So, how to we work on improving low self-esteem? First, I am working through the ten modules on “Improving Self-Esteem,” located at the above CCI Health link. The information discussed here and in previous blogs (and more) is discussed in a more through manner and there are exercises in each module. I recommend that you take a look at the set of modules.
The first step, according to Emily Roberts, to improving our self-esteem is to become aware of what we have been telling ourselves. If you notice, you’ve been making a lot of would-have, could-have, should-have statements. These statements are not helpful; they are unproductive. Instead of falling into the cycling loop of unhelpful, negative thinking, try focusing on “what you can do,” and concentrate on “moving forward into positive thoughts” (Emily Roberts, http://www.healthyplace.com/blogs/buildingselfesteem/2012/05/how-to-deal-with-and-overcome-low-self-esteem/). This will be difficult to do, at first, but will get easier the more you do it. It is important that we move out of the past and stop being anchored in it.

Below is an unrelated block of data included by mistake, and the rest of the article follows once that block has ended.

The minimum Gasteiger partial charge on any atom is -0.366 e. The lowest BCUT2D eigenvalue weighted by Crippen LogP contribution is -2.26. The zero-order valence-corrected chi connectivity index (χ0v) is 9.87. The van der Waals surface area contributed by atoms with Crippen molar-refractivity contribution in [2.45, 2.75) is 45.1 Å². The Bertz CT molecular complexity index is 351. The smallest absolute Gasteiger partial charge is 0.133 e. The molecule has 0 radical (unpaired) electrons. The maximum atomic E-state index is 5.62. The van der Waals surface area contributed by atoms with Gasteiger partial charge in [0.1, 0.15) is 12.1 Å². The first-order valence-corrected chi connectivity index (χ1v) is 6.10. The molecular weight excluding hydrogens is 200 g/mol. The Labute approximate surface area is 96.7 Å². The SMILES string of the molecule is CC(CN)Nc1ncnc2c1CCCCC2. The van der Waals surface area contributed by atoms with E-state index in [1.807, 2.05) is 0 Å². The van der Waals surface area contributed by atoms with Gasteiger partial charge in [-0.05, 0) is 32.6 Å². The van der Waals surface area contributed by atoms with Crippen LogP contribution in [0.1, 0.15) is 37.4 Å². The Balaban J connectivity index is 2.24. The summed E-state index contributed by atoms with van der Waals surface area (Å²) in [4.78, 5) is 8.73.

Roberts also strongly suggests that we start putting ourselves first and pamper ourselves with self-care. It is a regular reminder to ourselves that we “deserve to feel good,” and these feelings will produce positive inward feelings which will eventually also make their way outwardly. Self-care permits us to shift our “focus into a positive mindset.”
Roberts also recommends that we get out of our heads…”find out what activities increase your self-esteem,” and start doing more of them. She shares that sometimes she has to take a break from work and listen to music, take a walk, talk to someone, or other brief activity to escape what negative thoughts may be going through her head. For me, I enjoy listening to music, reading, taking drives, and spending time with my dog. Sometimes, I’ve been trying to write down, or think about a few positive things about me to take the place of my negative self-talk.